Obverse: AVRELIVS CAESAR AVG PII F; Diademed Bust of the Emperor
Reverse: TR POT III COS II; Providentia Standing Left, Holding Scepter, Leaning on Column, Pointing at Globe with Right Hand
This beautiful silver coin was struck around the time of Marcus Aurelius' elevation to emperor. The name Caesar, which was an honorific, was replaced by his imperial name of Marcus Aurelius Antoninus.
Born Marcus Annius Catilius Severus in 121 AD, his family was fairly well-connected to the aristocracy and ruling classes of Rome, including Hadrian, Trajan and Antoninus Pius. He attracted the attention of Hadrian at a young age, and was nicknamed verissimus – truest. Following the death of Hadrian’s adoptive son Lucius Aurelius, Hadrian named Antoninus as his successor on the condition that he adopt Marcus as well as Lucius Aurelius Verus, the son of his own adopted son, and that they succeed him as emperor in their turn. He acceded to power in 161, aged 40, and adopted the name Marcus Aurelius Antoninus.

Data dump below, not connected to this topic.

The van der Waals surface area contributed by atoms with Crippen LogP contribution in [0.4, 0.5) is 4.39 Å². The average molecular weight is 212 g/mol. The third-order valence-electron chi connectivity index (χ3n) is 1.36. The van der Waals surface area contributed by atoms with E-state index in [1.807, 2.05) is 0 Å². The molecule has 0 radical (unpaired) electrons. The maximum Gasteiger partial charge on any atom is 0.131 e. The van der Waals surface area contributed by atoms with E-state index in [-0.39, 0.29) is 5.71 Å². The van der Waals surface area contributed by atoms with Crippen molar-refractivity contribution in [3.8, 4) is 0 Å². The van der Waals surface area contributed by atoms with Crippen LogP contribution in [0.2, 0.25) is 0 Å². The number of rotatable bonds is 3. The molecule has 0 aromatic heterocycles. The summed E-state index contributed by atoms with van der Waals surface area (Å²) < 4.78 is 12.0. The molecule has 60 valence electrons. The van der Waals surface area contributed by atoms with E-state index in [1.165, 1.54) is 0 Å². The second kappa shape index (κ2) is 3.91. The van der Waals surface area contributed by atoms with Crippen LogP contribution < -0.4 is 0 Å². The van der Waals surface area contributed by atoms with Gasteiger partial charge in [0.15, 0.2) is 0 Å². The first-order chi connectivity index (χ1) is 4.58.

The empire grew under his authority, with martial success against the Parthians and Germania, and diplomatic relations with states in Central Asia as far east as Han China. His Meditations, written while on campaign, is still used as a reference for leadership and duty and proposed a manner of rational virtue. He was a Stoic philosopher of considerable note, as well as a family man who took his wife and children with him on his trips around the empire. He had fourteen children by Faustina the Younger, of which only one son and four daughters survived him. He was deified upon his death from the Antonine Plague in 180, and was succeeded by Commodus.